Another time it's OK to break this rule is if your letter writer has written for you in the past and you have a last minute change in your applications. For example, if you've just decided to apply to another program, and you're letting them know about this change as soon as you could. 

Please note, if you're sending a request with less than 6 weeks' notice, you should acknowledge that you're aware the request is short notice. You might consider adding a line such as, "I know this request is short notice as it's only four weeks before the deadline and understand if this is a factor in your decision. I appreciate your taking the time to consider this request." 

3. How

Once you're ready to request a letter of recommendation, you want to include a few items to aid your letter writer and increase the likelihood that they'll agree to write a letter for you. The email should come across as prepared and professional. 

First, remind them how they know you. If you took a course with them the year prior, state which course it is, what you enjoyed about the class, and the grade you earned. If you attended office hours or regularly engaged in class discussion, you can also include a statement of this to remind them of how you engaged with the course.

Be very clear that you are asking for a letter of recommendation for graduate school programs in Speech-Language Pathology. Professors get a lot of these requests, so being clear and providing all necessary details is very helpful. If you know which schools you're applying to, you may include a list of the schools and their deadlines, though at this point it is sufficient to simply state that you're applying to multiple programs and provide the soonest deadline. (Quick note: After they've agreed, it's helpful to send a complete list of schools and their deadlines, even if you're applying through CAPCSD).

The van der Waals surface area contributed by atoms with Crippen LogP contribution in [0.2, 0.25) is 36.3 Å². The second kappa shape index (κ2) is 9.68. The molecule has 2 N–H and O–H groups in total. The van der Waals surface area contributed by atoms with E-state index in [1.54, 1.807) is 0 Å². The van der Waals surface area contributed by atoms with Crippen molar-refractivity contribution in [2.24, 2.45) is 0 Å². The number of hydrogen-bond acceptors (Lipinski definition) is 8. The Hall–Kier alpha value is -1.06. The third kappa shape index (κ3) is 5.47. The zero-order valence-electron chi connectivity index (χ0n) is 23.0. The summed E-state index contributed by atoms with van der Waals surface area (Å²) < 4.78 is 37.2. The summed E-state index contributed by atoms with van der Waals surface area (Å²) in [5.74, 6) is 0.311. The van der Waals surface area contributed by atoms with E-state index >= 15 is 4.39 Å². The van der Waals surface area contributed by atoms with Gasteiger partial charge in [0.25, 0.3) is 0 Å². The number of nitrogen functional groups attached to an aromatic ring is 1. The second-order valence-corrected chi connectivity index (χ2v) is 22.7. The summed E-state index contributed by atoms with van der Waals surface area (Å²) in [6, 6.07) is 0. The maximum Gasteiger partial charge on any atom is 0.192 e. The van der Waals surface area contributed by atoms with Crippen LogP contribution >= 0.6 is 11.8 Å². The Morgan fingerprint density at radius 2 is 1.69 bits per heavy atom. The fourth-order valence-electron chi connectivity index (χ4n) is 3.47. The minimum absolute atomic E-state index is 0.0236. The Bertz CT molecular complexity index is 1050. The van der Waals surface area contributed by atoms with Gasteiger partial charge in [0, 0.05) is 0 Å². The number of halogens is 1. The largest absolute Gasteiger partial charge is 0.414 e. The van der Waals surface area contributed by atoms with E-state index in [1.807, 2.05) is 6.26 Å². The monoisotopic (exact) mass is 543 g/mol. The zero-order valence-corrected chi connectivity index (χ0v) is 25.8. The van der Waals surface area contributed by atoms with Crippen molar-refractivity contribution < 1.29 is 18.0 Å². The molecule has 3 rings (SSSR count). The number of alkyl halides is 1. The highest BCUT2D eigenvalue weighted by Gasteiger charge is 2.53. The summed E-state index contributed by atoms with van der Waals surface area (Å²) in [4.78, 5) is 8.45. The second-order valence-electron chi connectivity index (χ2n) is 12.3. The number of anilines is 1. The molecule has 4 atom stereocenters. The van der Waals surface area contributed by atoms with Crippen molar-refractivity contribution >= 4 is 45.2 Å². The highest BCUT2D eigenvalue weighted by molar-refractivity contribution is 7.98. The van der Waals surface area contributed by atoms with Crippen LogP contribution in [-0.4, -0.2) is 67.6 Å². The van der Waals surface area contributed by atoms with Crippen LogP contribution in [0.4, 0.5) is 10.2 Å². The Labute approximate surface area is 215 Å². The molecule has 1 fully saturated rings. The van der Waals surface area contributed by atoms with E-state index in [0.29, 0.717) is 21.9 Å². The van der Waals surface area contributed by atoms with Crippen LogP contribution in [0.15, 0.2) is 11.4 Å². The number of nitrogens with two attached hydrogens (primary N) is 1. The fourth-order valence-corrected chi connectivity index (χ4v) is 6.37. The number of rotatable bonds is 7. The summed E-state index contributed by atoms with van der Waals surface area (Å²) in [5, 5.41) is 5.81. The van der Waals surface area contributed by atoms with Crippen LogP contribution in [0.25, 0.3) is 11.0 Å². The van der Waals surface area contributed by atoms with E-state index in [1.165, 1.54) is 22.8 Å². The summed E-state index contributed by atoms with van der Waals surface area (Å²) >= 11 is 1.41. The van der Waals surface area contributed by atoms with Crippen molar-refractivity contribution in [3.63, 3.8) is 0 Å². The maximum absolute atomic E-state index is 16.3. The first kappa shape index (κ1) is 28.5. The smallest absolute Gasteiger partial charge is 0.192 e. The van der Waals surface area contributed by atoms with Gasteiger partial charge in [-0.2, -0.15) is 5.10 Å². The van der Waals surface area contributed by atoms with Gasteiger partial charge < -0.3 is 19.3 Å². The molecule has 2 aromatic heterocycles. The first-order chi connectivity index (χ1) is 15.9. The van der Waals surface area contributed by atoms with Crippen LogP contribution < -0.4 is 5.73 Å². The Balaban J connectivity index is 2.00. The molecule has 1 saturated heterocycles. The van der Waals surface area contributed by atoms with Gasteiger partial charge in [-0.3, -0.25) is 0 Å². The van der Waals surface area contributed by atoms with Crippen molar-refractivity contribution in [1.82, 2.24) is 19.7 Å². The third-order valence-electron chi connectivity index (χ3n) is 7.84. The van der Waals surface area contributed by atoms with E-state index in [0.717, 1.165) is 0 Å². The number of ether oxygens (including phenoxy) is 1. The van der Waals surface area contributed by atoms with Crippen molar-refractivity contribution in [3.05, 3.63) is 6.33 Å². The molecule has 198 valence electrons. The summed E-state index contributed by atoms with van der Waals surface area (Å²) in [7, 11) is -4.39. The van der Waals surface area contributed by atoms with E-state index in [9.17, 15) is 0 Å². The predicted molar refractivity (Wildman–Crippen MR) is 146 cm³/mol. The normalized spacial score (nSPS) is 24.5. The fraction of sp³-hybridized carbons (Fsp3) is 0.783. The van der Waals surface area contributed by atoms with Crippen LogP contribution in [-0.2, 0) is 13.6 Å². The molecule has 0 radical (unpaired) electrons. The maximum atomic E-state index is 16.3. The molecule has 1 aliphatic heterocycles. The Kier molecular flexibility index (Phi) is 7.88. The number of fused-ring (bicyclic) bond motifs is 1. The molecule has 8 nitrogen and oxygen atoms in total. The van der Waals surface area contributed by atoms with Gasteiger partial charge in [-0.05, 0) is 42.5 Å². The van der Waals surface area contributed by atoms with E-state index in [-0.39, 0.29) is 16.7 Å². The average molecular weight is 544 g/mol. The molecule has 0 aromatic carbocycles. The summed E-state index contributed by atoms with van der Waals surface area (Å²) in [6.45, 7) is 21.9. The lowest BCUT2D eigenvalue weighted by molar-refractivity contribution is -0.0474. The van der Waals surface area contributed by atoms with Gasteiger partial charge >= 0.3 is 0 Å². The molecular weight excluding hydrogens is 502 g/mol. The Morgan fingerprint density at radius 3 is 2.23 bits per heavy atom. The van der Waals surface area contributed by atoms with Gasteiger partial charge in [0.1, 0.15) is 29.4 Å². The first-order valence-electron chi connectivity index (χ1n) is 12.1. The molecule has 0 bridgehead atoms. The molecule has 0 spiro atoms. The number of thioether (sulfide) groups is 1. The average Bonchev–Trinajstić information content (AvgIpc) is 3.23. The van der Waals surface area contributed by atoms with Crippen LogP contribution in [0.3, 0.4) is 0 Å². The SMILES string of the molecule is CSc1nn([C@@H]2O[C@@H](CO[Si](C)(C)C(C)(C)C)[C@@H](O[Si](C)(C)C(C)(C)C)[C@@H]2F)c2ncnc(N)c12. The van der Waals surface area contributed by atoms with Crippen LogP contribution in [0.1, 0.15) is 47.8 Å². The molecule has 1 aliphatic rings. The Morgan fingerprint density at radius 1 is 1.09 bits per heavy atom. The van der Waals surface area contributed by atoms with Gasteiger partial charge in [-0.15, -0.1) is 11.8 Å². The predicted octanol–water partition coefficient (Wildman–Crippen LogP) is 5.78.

Include additional documents that will help with their letter writing. For example, I frequently request students send their CV/Resume, transcripts, and personal statement. This helps to strengthen the letter by giving me a more wholistic viewpoint. It is also a great way for me to see what the student has left out that I would want to highlight--as their mentor, if I know this student demonstrated excellent leadership skills, and they've left out examples of leadership in their personal statement, I make sure to include examples of their leadership in my letter.